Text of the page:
Should the Winnipeg Jets Hold On to Paul Maurice?

Photo by “Krazytea” via Wikimedia Commons

Mark Chipman, Kevin Cheveldayoff, & Co. took a huge step yesterday, firing their first choice in the new Winnipeg Jets coaching history, Claude Noel. Noel has the unfortunate (no, scratch that, earned) legacy of mediocre results, questionable lineup decisions, and the uncanny ability to look like nothing’s going on while standing in a tire fire. Whatever the case, the Jets decided to turn away from the new-coach idea towards a very-seasoned veteran in Paul Maurice. With 1,137 NHL games of coaching experience, and one trip to the Cup Finals (with Carolna in 2002), Maurice is definitely a smart choice if a team’s trying to find itself and build up from the relocation identity.

It’s also significant that Maurice has already endured the relocation process. First breaking into the league at the helm of the Hartford Whalers, he helped that team build up from a series of dismal years and a move from Hartford to North Carolina. Though he’d be fired before he could enjoy the ultimate prize of those efforts (the ‘Canes would win the Cup the year after he left), there is little doubt he has the experience for those that prize that sort of thing.

But that leaves a few hanging questions: is he a good coach? Can he make this a better team? Is there any way we can find answers to those questions?

We can, and we will.

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A Tale of Two Riverboat Gamblers: Analytically Comparing Jack Johnson and Dustin Byfuglien

Source: Harry How/Getty Images North America

There are probably enough fan bias tendencies in sports to fuel psychology graduate theses for years to come. Sometimes these biases even creep into the minds of hockey’s brain-trusts, including GMs, coaches, and national team selection committees.

One such bias is the propensity against players who are strong offensively but can be a risk defensively. Whether these offensive players are a net-positive to the team depends on whether their offensive output outweighs their defensive lapses. Period. You win the game by out-scoring, not by just increasing your own scoring or limiting your opponents. However, if you were to survey most fanbases, you would probably find very few defensive risk-type defenders that are considered a net-positive.

When it comes to the traditional plus/minus statistic, there are great intentions of evaluating a player’s net contribution, but the statistic ultimately fails at achieving this. There are a few issues with plus/minus, one of them being sample size; another fault to the statistic is its low repeatability, which is its ultimate failure. This unreliability in plus/minus relative to most other statistics can be seen here:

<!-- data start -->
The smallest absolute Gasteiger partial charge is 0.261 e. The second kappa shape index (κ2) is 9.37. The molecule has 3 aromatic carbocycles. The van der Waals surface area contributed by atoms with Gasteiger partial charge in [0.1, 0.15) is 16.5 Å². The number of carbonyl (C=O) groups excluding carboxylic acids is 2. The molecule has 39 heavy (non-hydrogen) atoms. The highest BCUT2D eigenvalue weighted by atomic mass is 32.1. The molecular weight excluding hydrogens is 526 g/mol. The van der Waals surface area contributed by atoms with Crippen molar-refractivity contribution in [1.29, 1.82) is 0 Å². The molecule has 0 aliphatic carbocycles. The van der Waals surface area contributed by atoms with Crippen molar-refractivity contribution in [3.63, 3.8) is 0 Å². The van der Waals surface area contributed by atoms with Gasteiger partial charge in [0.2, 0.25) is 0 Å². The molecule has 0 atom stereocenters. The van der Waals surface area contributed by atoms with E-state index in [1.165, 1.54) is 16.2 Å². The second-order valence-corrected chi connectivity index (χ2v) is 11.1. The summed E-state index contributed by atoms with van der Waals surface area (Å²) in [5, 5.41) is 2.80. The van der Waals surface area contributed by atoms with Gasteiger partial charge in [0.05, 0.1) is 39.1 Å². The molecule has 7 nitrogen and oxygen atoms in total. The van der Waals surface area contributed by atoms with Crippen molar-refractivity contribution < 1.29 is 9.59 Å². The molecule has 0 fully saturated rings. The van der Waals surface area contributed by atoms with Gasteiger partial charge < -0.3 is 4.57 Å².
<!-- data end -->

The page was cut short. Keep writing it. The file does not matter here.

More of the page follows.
Using analytics, we can demonstrate how numbers help differentiate two gambling defensemen who have been the butt-end of scrutiny from their fanbase.

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Journalism in the Prairie Provinces: Gary Lawless Goes for Dustin Byfuglien’s Jugular

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Photo by John Slipec, via Wikimedia Commons

In case you missed it at 1 am this morning, Gary Lawless of the Winnipeg Free Press decided to add to a chapter in his future collection, Gary Lawless Gets Tough – Online Version (CD of Lawless Gets Tough – Radio Version coming soon!), by declaring Claude Noel needs to reduce Dustin Byfuglien’s minutes. The chapter, titled “Black Players,” is the longest of the book, filled with relentless reminders of how the players in-question aren’t anything like Gary Lawless.

The spark for the uproar, uproar being a requisite thing in the sports talk world where blowhards and mittenstringers are made to look hard-hitting and important, was an admittedly bad weekend for Byfuglien, who made a few costly errors that contributed to Jets losses. I get that “admission” from Byfuglien himself, as he’s quoted in the Lawless column: “Not playing my top. Something I have to figure out myself. Slow down and play the game I should be. Keep it simple. I might be playing a little too fast for myself right now. Tighten it up.”

That explanation, for Lawless, is “a refusal to be responsible with the puck.” But that’s just the beginning.

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